duty imposed by the assured clear distance rule does not vary when the assured clear distance is shortened by darkness, fog, a curve in the road or the crest of a hill.
In Metro v. Long Transportation Company, 387 Pa. 354, 127 A. 2d 716 (1956), the Court unanimously affirmed the granting of defendant's motion for judgment n.o.v. where plaintiff's decedent's tractor-trailer collided with defendant's tractor trailer which was stalled on the highway. The Court observed that "[The] assured clear distance rule has been the law of Pennsylvania for many years. It was established as a common law principle and imbedded in our law by . . . statute. Our courts have called it, 'the only safe rule', . . . 'inflexible', . . . 'fixed and unchangeable', . . . The statute has been applied in many cases as requiring judgment n.o.v. against operators of vehicles who have driven into obstructions on the highway, regardless of the negligence of the person who created the hazard." (emphasis added). See also Rich v. Petersen Truck Lines, Inc., 357 Pa. 318, 53 A. 2d 725 (1947).
Finally, in Hollern v. Verhovsek, 220 Pa. Super. 343, 287 A. 2d 145 (1971), plaintiff's vehicle collided with an overturned tractor-trailer which had been involved in an accident with another vehicle. The second accident occurred at approximately 11:00 P.M. Plaintiff's evidence established that no warning flares or lights had been placed near the capsized tractor-trailer and that the scene of the first accident was obscured by a dark cloud of dust and/or smoke. In affirming the trial court's granting of defendant's motion for compulsory nonsuit, the court held that plaintiff had, as a matter of law, violated the assured clear distance rule and could not recover.
Stano v. Rearick, 441 Pa. 72, 271 A. 2d 251 (1970), cited by Andresen, is inapposite to the facts of this case. Stano holds merely that a motorist does not violate the assured clear distance rule when an object ahead of him in the road is so camouflaged or deceptive in appearance as not to be visible in time for him to stop before striking it. There is no evidence that Williams' tractor-trailer was so camouflaged or deceptive in appearance that it was imperceptible to Andresen. Also inapposite are Nelson v. Damus Bros. Co., Inc., 340 Pa. 49, 16 A. 2d 18 (1940), and Buohl v. Lockport Brewing Co., 349 Pa. 377, 37 A. 2d 524 (1944). These cases involve situations in which a motorist is temporarily blinded by bright lights from another vehicle. See Notarianni v. Ross, 384 Pa. 63, 119 A. 2d 792 (1956).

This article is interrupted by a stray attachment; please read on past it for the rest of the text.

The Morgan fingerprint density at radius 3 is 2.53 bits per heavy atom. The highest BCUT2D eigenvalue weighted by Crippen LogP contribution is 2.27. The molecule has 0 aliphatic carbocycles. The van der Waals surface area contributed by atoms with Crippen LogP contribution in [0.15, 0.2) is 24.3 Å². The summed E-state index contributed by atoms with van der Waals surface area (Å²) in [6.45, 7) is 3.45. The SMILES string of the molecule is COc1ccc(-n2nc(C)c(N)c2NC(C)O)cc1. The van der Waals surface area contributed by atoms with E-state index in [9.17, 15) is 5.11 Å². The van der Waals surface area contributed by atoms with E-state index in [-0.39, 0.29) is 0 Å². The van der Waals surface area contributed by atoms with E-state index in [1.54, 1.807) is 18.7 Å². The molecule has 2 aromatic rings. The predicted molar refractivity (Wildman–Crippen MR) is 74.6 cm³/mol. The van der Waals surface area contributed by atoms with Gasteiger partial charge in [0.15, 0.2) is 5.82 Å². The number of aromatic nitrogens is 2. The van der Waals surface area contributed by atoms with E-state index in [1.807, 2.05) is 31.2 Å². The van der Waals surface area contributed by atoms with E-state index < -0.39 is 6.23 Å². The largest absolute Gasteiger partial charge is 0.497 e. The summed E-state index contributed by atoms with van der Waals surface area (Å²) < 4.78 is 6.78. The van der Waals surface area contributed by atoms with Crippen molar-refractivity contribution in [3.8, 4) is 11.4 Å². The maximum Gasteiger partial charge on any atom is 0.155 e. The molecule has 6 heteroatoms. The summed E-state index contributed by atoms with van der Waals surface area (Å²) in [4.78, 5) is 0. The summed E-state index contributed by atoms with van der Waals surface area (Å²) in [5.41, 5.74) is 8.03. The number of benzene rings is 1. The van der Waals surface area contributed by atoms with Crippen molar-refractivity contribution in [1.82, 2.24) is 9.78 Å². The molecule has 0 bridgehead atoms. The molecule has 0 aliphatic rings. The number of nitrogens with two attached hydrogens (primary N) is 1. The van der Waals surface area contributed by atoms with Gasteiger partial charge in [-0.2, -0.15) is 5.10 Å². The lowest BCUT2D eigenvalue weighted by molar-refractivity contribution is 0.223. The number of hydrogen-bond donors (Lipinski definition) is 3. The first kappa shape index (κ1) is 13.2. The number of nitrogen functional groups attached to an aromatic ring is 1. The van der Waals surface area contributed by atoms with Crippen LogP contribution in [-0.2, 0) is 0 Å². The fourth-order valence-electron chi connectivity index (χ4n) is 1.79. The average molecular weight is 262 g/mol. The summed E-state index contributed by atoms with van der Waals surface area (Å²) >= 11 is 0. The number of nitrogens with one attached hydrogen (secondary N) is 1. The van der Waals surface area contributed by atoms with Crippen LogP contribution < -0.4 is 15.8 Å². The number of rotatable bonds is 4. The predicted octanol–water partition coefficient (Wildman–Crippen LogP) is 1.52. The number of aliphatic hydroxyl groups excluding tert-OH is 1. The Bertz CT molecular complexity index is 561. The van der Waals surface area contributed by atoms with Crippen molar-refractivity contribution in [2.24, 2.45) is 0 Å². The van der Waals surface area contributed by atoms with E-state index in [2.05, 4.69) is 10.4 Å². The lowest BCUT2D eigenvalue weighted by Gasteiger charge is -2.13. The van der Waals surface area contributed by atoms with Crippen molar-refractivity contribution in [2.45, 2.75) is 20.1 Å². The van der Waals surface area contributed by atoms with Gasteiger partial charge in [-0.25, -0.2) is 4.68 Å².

The facts of the instant case permit no other interpretation but that Andresen failed to keep his car under such control as to comply with the duty imposed by the assured clear distance rule and that this failure was a proximate cause of the accident in which he was involved. Moreover the previously cited cases make it clear that he was not relieved of that duty merely because the assured clear distance ahead of him was shortened by the dip in the road.
We observe that in each of the cases cited above wherein judgment n.o.v. was granted, it was granted in favor of a defendant against a plaintiff whereas in this case it will be granted in favor of an original defendant and third-party plaintiff against a third-party defendant. This distinction does not, however, preclude us from granting judgment n.o.v. "where it is clear from the undisputed facts of record that defendant's negligence was a proximate cause of the accident, it should be so declared despite a jury determination apparently to the contrary." Cowger v. Arnold, 460 F.2d 219 (3rd Cir. 1972); Shakley v. Lee, 368 Pa. 476, 84 A. 2d 322 (1951). Clearly the same rule applies to third-party defendants. Moreover the Pennsylvania rule which precludes a directed verdict for plaintiffs (and presumably third-party plaintiffs) in a negligence (trespass) action based on oral testimony "is not applicable . . . in a diversity action in a federal court where federal law governs questions of when the jury must decide whether the particular elements of liability exist." Cowger, supra.
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